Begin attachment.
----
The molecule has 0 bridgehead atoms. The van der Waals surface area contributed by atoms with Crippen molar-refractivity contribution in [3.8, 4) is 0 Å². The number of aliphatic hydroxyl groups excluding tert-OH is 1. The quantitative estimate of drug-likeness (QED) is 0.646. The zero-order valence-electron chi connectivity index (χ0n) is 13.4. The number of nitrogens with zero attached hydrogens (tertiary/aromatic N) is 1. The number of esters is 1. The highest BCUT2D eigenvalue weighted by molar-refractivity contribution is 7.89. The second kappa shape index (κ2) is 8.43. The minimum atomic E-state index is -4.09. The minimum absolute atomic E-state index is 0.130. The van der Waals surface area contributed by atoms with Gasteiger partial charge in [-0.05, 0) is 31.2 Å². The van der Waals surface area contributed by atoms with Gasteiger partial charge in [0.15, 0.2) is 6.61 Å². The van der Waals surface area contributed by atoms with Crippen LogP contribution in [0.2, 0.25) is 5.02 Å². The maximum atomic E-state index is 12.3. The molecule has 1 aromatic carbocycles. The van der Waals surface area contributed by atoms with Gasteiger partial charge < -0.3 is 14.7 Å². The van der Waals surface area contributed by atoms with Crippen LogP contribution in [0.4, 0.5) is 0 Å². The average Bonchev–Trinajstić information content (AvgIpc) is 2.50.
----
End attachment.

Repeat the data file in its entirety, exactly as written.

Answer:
The molecule has 0 bridgehead atoms. The van der Waals surface area contributed by atoms with Crippen molar-refractivity contribution in [3.8, 4) is 0 Å². The number of aliphatic hydroxyl groups excluding tert-OH is 1. The quantitative estimate of drug-likeness (QED) is 0.646. The zero-order valence-electron chi connectivity index (χ0n) is 13.4. The number of nitrogens with zero attached hydrogens (tertiary/aromatic N) is 1. The number of esters is 1. The highest BCUT2D eigenvalue weighted by molar-refractivity contribution is 7.89. The second kappa shape index (κ2) is 8.43. The minimum atomic E-state index is -4.09. The minimum absolute atomic E-state index is 0.130. The van der Waals surface area contributed by atoms with Gasteiger partial charge in [-0.05, 0) is 31.2 Å². The van der Waals surface area contributed by atoms with Gasteiger partial charge in [0.15, 0.2) is 6.61 Å². The van der Waals surface area contributed by atoms with Crippen LogP contribution in [0.2, 0.25) is 5.02 Å². The maximum atomic E-state index is 12.3. The molecule has 1 aromatic carbocycles. The van der Waals surface area contributed by atoms with Gasteiger partial charge < -0.3 is 14.7 Å². The van der Waals surface area contributed by atoms with Crippen LogP contribution in [0.4, 0.5) is 0 Å². The average Bonchev–Trinajstić information content (AvgIpc) is 2.50.